Novels and their Gruesome Descriptions

    In the Hellenistic novels, he observes the usual narrative in three-parts: the beginning already in the midst of the action, a central turning point and a finale, climax or recognition (pp.41-5). Common general themes in such novels, including romance novels, usually develop some biographical information about the hero, extensive travel by land and sea, references to historical contexts, dates and places and the involvement of the heavenly, Olympian super-natural realm of divine beings and miraculous actions (pp.34-40).

    Various specific topics or features often appear in sequence, such the display of intense emotions, the presence of large crowds of supportive and enthusiastic people, trials, gruesome descriptions of human experiences, displays of violence and the cruel inflicting of torture (pp.26-34).

    The theme of the death, which is often qualified and not absolute, and the subsequent resurrection, resuscitation or revitalisation of a novel’s important character, often occurs at a time of intense change in the context of the family, society or religion and the series of motifs which accompany such dramas are usually the presence of a small or a large crowd, confusion, death, resurrection and finally enlightenment or exaltation, motifs very familiar to both the composer of Mark and also to Mark’s readers (pp.192-96).
    Irony in Mark’s Gospel has been extensively researched, especially in relation to the Crucifixion scene, where in Mark 15:31-2, the observers mockingly refer to Jesus as “the Christ” and as “the King of Israel”. Ironically, the audience reading Mark’s Gospel has traditionally accepted these Messianic tiles being mocked as in fact being true (p.47).

    Another feature is rhetoric, which focuses more on style and the art of persuasion than on the conveying of historically-correct and realistic events and persons (p.206).

    In the context of novelistic literature, the author suggests that perhaps the “primary interest of Mark’s story is entertainment” (p.205). These novels were probably read as part of the Greco-Roman entertainment industry, where they were clearly enjoyed by the literate and by the less literate who could listen to them being read. These novels can be seen to have their analogy in the present-day cinema and television films and dramas, which also thrive on many of these above themes, topics and motifs, with realistic-looking violence and the imposition of death, in the interests of present-day entertainment. The present world also seems to need its gladiators and its gore!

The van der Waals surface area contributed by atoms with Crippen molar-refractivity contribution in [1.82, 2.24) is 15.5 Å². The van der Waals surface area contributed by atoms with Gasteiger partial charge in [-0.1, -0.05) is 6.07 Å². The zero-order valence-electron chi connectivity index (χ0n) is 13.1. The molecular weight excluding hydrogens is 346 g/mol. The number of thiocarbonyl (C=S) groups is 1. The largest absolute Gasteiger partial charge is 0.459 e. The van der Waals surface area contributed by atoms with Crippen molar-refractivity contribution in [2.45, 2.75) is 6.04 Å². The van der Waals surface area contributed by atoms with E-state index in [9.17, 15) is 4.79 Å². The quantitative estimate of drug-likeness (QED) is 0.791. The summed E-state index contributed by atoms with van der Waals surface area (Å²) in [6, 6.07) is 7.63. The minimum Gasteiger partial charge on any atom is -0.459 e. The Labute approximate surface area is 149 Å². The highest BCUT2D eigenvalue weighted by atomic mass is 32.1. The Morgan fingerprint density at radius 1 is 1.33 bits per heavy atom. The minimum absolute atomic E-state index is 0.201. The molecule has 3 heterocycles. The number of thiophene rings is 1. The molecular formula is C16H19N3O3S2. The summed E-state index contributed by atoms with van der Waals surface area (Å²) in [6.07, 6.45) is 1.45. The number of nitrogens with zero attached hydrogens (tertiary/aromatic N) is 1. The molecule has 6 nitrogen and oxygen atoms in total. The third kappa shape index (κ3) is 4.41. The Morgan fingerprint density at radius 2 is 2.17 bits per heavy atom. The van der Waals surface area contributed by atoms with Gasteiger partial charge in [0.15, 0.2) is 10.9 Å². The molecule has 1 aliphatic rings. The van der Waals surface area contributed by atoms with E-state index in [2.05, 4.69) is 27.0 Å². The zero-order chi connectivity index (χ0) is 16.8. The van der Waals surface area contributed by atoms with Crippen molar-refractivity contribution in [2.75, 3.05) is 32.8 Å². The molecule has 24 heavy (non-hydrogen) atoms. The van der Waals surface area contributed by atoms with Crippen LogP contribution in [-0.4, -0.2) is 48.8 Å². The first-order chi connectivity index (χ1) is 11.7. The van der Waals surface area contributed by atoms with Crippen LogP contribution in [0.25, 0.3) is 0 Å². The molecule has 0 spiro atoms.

Since Fullmer’s book-title focuses on “Resurrection”, he lists in his second chapter some of the examples of the Resurrection theme in Greco-Roman literature. He includes the resurrection of Aristeas in Aegea and in Italy (p.62), the promise of resurrection by the deity Salmoxis (p.65) and several Imperial Roman authors who use this theme. These include Ovid, who describes the death of Hippolytus and his resurrection with the help of Asklepius with his magic herbs (p.68) and Propertius, who narrates the resurrection of Androgeon (p.71). The romantic novel written by Chariton during the first century titled Chaereas and Callirhoe is dealt with in considerable detail and the author includes for each death and resurrection the motifs of confusion, death, resurrection, enlightenment and the crowd. (pp 84-116).

    This theme is further developed within the context of the narrative structure of beginning, middle and end in Homeric and Hellenistic novelistic examples, with such characters emerging as Sarpedon a son of Zeus, who was resurrected by Zeus (p.118), Odysseus, who was resurrected by Athena (p.121), Hector by Zeus (p.127) and finally Laertes, the father of Odysseus, who died and returned to life (p.130).

    Death and resurrection in Jewish Literature

    The Hebrew prophetic death and resurrection theme and pattern differs in some ways from the Epic themes, and includes a breach of divine trust, a progression through death and resurrection and a culmination in the restoration of trust and the re-establishment of communion (p.137). This pattern occurs in Hosea 6:1-3 labelled the “Song of Hope” (p.140), in the prophetic vision of dry bones in Ezekiel 37:1-14 (p.144), Elijah’s resurrection miracle in 1 Kings 17:17-24 (p.146), Elisha’s resurrection miracle in 2 Kings 4:18-37 (p.149) and various other sections of the Hebrew Scriptures are explored, including Daniel.

    Fullmer goes on to highlight this resurrection theme by writers associated with Hellenistic Judaism and he includes the apocalyptic vision of 1 Enoch 25:1-7 (p.155), the resurrection of Tobias in the Book of Tobit (p.158), Esther’s death and revival in Additions to Esther (p.161) the tortures and the resurrection hope in 2 Maccabees 7:1-43 (p.163) and the love story of Joseph, the son of Jacob who was famous for his coat of many colours and Aseneth, the daughter of the Priest at Heliopolis [City of the Sun] in Egypt (p.165). Fortunately, some of this literature is readily available as “deutero-canonical” literature included in the “Jerusalem Bible”. Readers of Tobit will certainly sympathise with Tobit when they learn from Tobit 2:11 that he was blinded when a sparrow landed its “hot droppings” in his eyes while Tobit was resting outside under a tree. This was clearly tragic and may have once had a deeper meaning but today it sounds just a little comical!